A renewed NAM has real potential if time is taken to build new institutions and buffers against the economic warfare that the US has been waging against countries such as Cuba and Venezuela, and is now unleashing on Russia. Financial autonomy is critical.
Brics (Brazil, Russia, India, China and South Africa) has a bank, and for the 16 nations of the Southern African Development Community there is the Development Bank of Southern Africa. Yet the reserves of the countries joined to these projects are still kept in the US or European capitals. This is the time for leaders within the Global South to wake up and realise that given the type of economic warfare that is currently being let loose on a country like Russia, weaker countries across the Global South have no meaningful autonomy.
This is the time to rethink how we conduct politics, economics and foreign policy when it is clear that the West can decide to decimate entire countries. The economic weapons being built against Russia will be available to be used against other countries that have the temerity not to toe Washington’s line.
Brics has been disappointing in many respects, but it has opened some space for Global South countries – with their many differences in creed, culture, political and economic systems – to find a way of working together. The rejection of intense pressure to bend their collective knee at the UN Security Council is an encouraging example of the Global South rejecting the assumption that they should remain permanent “veranda boys” (and girls).
As the US rapidly escalates its new cold war against Russia and China, and expects other countries to fall in line, there is now an urgent imperative to reject this cold war mentality of wanting to divide the world along old acrimonious lines. The Global South should reject this view and call for the respect of international law by all countries. It makes a mockery of the concepts of human rights and international law when they are only evoked when it is those countries whom the West dislikes or disagrees with who break them.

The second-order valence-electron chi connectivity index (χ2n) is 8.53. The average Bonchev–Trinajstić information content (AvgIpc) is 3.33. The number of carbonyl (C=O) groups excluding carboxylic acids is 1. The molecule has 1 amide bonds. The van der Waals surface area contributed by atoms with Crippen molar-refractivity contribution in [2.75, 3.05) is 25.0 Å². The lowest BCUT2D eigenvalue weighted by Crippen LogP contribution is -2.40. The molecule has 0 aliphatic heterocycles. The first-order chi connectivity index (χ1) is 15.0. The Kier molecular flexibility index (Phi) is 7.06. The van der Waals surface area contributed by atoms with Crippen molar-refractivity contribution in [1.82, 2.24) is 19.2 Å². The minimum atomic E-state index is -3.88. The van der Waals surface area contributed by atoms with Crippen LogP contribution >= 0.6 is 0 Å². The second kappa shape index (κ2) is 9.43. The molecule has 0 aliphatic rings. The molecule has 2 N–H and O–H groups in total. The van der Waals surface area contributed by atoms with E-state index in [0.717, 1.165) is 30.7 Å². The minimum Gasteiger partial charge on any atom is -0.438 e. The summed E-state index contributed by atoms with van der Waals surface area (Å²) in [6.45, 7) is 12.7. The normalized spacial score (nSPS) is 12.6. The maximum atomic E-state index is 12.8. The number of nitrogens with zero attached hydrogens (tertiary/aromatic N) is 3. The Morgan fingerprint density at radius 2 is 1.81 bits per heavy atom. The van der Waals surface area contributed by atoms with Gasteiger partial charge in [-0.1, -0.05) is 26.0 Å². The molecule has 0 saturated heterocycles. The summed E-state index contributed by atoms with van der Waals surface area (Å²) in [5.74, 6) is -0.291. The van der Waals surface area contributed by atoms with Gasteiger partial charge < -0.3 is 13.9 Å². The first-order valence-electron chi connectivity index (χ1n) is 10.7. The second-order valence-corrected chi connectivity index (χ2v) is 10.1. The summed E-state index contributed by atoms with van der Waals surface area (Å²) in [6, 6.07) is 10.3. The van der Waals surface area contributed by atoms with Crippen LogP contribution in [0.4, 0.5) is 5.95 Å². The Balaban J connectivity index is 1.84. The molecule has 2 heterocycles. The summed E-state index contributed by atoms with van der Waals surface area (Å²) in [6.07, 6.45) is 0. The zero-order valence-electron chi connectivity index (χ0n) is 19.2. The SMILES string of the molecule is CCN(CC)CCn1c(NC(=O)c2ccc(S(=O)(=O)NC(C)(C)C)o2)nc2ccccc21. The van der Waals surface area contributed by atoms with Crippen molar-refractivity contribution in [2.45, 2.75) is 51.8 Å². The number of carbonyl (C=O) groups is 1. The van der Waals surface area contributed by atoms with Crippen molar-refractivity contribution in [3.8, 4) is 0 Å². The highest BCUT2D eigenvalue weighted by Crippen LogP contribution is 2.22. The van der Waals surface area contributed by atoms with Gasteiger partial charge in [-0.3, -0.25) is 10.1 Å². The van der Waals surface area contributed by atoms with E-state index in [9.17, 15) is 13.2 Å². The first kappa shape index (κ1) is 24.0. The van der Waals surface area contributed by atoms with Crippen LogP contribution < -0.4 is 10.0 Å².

Only by standing together and speaking with one voice can the countries of the Global South hope to have any influence in international affairs and not continue to be just rubber-stampers of the positions of the West.
The NAM needs to be confident and bold and not seek permission from the West. Its leaders need to understand that they are there to serve their people and protect their interests, and not allow the temptation of being included in the “big boys club” to sway their stance on issues. They need to constantly keep in mind that they have been kept as “veranda boys” for far too long, and unless they truly take their destiny into their hands, they will forever be at the foot of the table, with their people eating only the scraps from the wealth accumulated by the global economy, much of it from the exploitation of the South.
This article was produced by the Morning Star and Globetrotter.
Nontobeko Hlela was the first secretary (political) at the High Commission of South Africa in Nairobi, Kenya. She currently works as a researcher for the South African office of Tricontinental: Institute for Social Research, a Global South think-tank with offices in Johannesburg, South Africa; São Paulo, Brazil; Buenos Aires, Argentina; and New Delhi, India.